Scouring flea markets, thrift stores and film archives, filmmaker Kelly Sears rescues bits and pieces of forgotten movies and reanimates old footage to explore new ideas. But unlike many found-footage filmmakers whose works are an exercise in nostalgia, Sears reinvents histories to reflect on the current crises facing our society. For example, in her film Voice on the Line, she imagines a secret government program that persuaded '50s era telephone operators to keep callers on the line, slowly getting them to reveal their dirtiest secrets. The film uses this story to reflect on surveillance culture and social media exhibitionism.
|Kelly Sears, Voice on the Line|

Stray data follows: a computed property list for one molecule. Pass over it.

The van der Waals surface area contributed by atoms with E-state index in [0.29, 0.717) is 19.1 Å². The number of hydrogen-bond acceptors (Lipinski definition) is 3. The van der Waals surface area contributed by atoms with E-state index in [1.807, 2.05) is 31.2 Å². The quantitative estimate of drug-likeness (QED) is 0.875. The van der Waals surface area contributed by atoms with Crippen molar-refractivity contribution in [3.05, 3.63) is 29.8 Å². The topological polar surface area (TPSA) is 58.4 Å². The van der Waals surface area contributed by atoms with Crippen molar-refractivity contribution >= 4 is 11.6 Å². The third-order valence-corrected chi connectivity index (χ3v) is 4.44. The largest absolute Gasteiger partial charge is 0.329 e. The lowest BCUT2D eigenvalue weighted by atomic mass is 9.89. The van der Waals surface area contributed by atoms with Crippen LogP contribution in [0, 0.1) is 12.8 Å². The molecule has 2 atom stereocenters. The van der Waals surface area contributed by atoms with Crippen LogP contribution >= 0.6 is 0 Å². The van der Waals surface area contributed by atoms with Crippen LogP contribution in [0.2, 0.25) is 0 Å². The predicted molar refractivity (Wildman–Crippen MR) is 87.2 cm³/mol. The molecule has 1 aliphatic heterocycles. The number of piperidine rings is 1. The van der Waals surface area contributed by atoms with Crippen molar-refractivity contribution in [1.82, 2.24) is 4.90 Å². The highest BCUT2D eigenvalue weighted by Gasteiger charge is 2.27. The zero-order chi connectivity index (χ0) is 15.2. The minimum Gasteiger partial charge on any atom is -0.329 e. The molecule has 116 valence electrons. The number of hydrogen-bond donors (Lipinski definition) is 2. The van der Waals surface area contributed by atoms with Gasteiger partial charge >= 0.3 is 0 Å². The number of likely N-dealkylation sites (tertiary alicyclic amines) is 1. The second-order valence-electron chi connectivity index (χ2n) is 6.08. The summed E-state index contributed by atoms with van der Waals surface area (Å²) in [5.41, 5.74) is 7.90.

|Kelly Sears will be showing a program of short films at First Person Cinema.|
Whether she's dealing with the Patriot Act, Manifest Destiny or the menacing drama of high school life, Sears creates captivating narratives while exploring the limits of experimental animation techniques and collage -- using both story and frame-by-frame manipulation. In advance of her presentation at First Person Cinema tonight, we spoke with Sears about her work.
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